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The Zero was a technological marvel when it came out. Don't get wrong on it. It outclassed the US manufactured plane by being superior technologically. Prob was that to reach that point, Japanese Engineers had put themselves in a blind alley. What I am saying is nothing new and would still constitute some kind of lessons nowadays that some still fails to understand.
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Yes the F8U was a gun fighter. It was designed just before the arm chair know it alls in the Pentagon decided that guns were useless. How many reports have we all read about fighter pilots in Nam cursing those fools that they had no guns. These pilots said if only I had a gun the Mig right in front of me would have been shot down. Finally they hung external guns under the F4s but that only slowed them down and added unnessary weight. Yes we have the F-22 and the kind of the F-35, but just you wait, some idiot will want to add bomb shackels under the f-22. The problem still remains that the more complicated a machine (an airplane) is the more prone to failure it is! Notice how the simple light weight MIG-21s gave the F4s hell. Notice how the anvil simple AK47s works when american rifles jam. Or Zeros out classed american fighters in WWII.
Have a look at the statistics for air to air kills between US fighter jets and Vietnamese during the Vietnam war, the vast majority of kills made by US jets were with missiles not canons. The F-8 got most of its kills with the AIM-9 Sidewinder rather then it notoriously unreliable Colt 20mm cannon. The F-4 got most of its kills with missiles rather then cannons: Missile kills: 82 Cannon kills: 16.5 The F-4 got the most kills with the AIM-7 Sparrow, a missile often derided for its performance in the Vietnam war. Based upon the Vietnam war the conclusion is clear, missiles were decisively superior to guns in combat. The current M4 is a very different beast to the original M16 fielded in Vietnam, it is by in large reliable and accurate now. Like any rifle keep it clean and it will shoot well, it should also be noted the AK is not without its problems. The Zero might well of outclassed American fighters early in the Second World War albeit partially down to poor US tactics and Japan having a very experience pilot cadre by the end of the war it was utterly outclassed by the new generation of allied fighters being fielded in the Pacific region.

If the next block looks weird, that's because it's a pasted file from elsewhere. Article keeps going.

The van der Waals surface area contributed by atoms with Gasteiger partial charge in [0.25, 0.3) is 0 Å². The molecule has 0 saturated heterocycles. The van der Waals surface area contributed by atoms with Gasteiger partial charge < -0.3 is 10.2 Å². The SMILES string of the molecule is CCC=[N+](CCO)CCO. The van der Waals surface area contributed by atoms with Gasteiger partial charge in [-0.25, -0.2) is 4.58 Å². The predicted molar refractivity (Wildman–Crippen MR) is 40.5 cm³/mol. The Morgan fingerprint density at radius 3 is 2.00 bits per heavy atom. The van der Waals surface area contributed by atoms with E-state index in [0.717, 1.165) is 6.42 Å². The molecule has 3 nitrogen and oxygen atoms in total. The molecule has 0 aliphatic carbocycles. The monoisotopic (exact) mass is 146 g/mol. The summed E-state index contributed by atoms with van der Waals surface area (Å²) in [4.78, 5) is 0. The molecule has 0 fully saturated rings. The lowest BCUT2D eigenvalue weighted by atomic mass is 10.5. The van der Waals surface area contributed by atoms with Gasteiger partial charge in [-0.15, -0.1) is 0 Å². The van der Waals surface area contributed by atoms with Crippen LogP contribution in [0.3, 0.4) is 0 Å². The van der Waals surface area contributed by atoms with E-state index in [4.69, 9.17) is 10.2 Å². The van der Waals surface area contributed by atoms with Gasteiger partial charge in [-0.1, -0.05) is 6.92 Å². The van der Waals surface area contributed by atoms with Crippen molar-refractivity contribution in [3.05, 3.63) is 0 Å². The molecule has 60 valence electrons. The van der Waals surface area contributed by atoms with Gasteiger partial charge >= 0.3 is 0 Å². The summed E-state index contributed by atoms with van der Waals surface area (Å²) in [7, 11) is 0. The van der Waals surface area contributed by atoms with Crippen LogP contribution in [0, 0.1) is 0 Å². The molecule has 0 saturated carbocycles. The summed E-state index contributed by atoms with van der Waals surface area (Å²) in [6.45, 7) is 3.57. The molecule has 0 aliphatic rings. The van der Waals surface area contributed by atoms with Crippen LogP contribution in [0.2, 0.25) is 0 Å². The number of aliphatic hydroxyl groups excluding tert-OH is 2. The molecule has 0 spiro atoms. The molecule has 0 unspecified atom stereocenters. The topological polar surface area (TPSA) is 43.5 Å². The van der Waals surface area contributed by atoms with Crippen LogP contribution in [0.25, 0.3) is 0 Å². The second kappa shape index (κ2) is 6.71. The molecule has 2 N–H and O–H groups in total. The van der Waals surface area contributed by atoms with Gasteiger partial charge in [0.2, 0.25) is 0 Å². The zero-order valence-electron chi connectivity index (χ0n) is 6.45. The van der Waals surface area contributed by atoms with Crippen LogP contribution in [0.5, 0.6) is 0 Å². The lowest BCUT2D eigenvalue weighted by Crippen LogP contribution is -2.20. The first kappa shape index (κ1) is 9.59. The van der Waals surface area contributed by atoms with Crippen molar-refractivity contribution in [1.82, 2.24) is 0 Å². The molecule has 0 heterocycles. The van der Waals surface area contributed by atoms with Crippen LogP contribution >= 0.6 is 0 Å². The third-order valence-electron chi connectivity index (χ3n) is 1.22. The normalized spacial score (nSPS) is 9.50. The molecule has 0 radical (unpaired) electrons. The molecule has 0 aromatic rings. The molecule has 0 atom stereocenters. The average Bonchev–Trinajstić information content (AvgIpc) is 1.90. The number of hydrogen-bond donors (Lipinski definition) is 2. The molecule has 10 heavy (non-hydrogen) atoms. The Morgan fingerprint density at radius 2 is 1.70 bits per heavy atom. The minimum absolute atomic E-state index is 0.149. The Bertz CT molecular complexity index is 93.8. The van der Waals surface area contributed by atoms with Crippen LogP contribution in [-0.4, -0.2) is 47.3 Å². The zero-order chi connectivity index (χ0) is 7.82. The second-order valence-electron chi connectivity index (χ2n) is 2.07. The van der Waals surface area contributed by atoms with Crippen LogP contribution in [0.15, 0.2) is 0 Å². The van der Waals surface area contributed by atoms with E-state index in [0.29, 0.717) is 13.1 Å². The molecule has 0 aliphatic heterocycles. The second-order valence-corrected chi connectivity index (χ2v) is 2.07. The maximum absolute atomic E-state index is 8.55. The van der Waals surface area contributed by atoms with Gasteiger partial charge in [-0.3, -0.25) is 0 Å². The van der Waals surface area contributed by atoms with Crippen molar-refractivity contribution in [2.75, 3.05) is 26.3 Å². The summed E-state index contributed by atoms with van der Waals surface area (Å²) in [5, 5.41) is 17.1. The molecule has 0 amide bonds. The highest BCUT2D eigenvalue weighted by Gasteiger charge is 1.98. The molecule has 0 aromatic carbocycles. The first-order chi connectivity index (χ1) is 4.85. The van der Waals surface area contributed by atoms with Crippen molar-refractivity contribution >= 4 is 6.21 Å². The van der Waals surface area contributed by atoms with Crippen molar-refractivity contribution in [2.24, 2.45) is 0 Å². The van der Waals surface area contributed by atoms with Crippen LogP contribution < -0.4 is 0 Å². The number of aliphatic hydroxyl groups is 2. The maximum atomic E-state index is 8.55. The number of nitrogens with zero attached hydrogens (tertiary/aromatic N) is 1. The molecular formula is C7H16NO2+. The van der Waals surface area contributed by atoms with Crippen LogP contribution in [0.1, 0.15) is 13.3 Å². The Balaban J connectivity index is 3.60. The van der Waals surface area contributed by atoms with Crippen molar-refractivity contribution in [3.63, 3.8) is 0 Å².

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A bit off topic, but with regards to the comments on the Zero I agree. It's not often mentioned, and indeed much of the credit goes to designs such as the Hellcat, Corsair, and Mustang, but once the proper tactics were put into place much more common early war fighters, now available in improved variants, namely the F4F Wildcat and P-40 Warhawk, were able to compete with the Zero and gain favorable results.

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A bit off topic, but with regards to the comments on the Zero I agree. It's not often mentioned, and indeed much of the credit goes to designs such as the Hellcat, Corsair, and Mustang, but once the proper tactics were put into place much more common early war fighters, now available in improved variants, namely the F4F Wildcat and P-40 Warhawk, were able to compete with the Zero and gain favorable results.
Ppl fails to understand that what made the Zero what it was is its light weight and superior aerodynamics (at the time). In UK and US for example, to have the same mass ratio, ppl were designing short fighter with a lot of drag induced by the the bottle neck effect of the short rear fuselage. With nearly (from my memory and ultra simplified) 1000kg less in mass for the same power, the Zero was streamlined and got a 360° vision canopy. However it was built with ultra light material, no protection (this is fairly well known) and nearly 1000 parts more engineered in a sophisticated material. That nbr of parts made the cost and ease of production the Achilles heel of the Japanese. The Italian had exactly the same prob but with even a lower level of tech with their Macchi's. Of course, the overall result didn't come only from the above. But on an engineering point of view, that's what mattered teh most.